Read on "Needham-Shroeder symmetric key" and the attack on it at the [list of security protocols]. Also read on Kerberos.
BAN logic overview. We primarily talked about the first item below. The 2nd one adds more depth and discusses the Needham-Shroeder protocol's analysis with BAN logic.
D.X. Song, D. Wagner, and X. Tian. Timing Analysis of Keystrokes and Timing attacks on SSH. [pdf]
This paper makes use of techniques from probability and AI, which are also helpful in understanding papers on intrusion detection and spam filtering. If you have taken an AI course and have its textbook, you may find it useful to look at the material on conditional probability (especially Bayes law) and hidden markov models. If you haven't, don't worry. We will review what we need below.
Measuring information content: Chapter 3 (primarily sections 3.1-3.3) from the following online book by Neal Wagner: [pdf]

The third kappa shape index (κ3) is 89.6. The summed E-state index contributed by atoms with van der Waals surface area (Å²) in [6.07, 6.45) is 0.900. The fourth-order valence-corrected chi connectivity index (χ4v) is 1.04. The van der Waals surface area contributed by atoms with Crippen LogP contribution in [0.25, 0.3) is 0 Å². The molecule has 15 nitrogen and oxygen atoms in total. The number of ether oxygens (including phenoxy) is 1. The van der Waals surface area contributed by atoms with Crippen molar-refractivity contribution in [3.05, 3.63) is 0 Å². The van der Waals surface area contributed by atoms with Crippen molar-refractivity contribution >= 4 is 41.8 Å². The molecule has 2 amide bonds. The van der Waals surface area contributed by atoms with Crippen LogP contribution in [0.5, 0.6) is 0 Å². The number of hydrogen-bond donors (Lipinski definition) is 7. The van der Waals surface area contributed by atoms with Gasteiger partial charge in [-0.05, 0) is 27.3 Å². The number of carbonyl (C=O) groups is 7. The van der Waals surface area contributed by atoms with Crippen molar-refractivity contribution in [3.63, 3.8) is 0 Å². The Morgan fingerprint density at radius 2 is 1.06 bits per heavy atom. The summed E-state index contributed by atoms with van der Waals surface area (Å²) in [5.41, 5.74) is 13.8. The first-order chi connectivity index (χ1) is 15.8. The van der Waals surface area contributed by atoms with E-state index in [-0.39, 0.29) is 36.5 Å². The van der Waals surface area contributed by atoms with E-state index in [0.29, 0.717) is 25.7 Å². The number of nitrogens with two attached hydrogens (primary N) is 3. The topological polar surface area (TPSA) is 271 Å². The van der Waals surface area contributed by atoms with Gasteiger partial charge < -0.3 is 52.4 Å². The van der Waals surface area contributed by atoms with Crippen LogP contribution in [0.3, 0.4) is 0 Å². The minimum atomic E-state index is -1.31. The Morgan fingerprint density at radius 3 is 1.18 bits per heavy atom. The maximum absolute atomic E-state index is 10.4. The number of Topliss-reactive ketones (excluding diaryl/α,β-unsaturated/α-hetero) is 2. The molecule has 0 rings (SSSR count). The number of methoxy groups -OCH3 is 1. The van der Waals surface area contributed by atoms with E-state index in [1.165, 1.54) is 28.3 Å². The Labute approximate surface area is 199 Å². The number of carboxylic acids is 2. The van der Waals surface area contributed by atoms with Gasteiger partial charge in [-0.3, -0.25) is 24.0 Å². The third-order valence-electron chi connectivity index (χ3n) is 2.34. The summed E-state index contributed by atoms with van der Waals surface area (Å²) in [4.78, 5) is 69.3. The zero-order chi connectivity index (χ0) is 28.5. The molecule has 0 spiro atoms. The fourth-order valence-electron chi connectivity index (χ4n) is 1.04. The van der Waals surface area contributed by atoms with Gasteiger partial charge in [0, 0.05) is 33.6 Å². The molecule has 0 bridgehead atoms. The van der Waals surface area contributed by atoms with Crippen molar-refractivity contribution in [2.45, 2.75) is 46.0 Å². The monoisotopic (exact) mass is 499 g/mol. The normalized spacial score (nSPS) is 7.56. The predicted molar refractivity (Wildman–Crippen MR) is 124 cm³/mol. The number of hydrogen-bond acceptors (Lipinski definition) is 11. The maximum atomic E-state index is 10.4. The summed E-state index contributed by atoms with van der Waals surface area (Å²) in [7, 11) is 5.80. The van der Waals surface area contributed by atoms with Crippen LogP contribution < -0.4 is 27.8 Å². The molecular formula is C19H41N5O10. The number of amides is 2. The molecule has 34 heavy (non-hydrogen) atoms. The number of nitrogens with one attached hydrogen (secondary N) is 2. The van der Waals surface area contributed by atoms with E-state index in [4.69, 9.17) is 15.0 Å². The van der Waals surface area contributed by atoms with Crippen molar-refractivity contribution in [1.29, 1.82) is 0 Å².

Here is a [link] that I found useful in getting an overview of markov models and the use of hidden markov models for pattern recognition.
A reference book is optional for the course. It is good to have one security book around as a general reference. One of these or most others would do.
Cryptography and Network Security. Behrouz Forouzan, McGraw Hill
Stallings, Cryptography and Network Security, Third Edition.
Matt Bishop, Introduction to Computer Security, Addison-Wesley, 2004.
Gollman, Computer Security, Wiley.
In my experience, the best way to learn security topics is to do some hands-on work related to security. So, you will get some hands-on work (homeworks) at various times during the semester, amounting to a 3-4 hours per week of work on the average. This will constitute 36% of the grade. Usually, this can be done in groups of two to three (with relative contribution stated in the submission or emailed to me), unless specified as requiring individual work. These will be generally graded loosely as Check+, Check, or Check-. We will usually discuss a subset of the solutions in the lectures so that the whole class can benefit from different perspectives that students took for solving a problem. (If you do not want your solution discussed in the class, indicate so at the top of your submission.)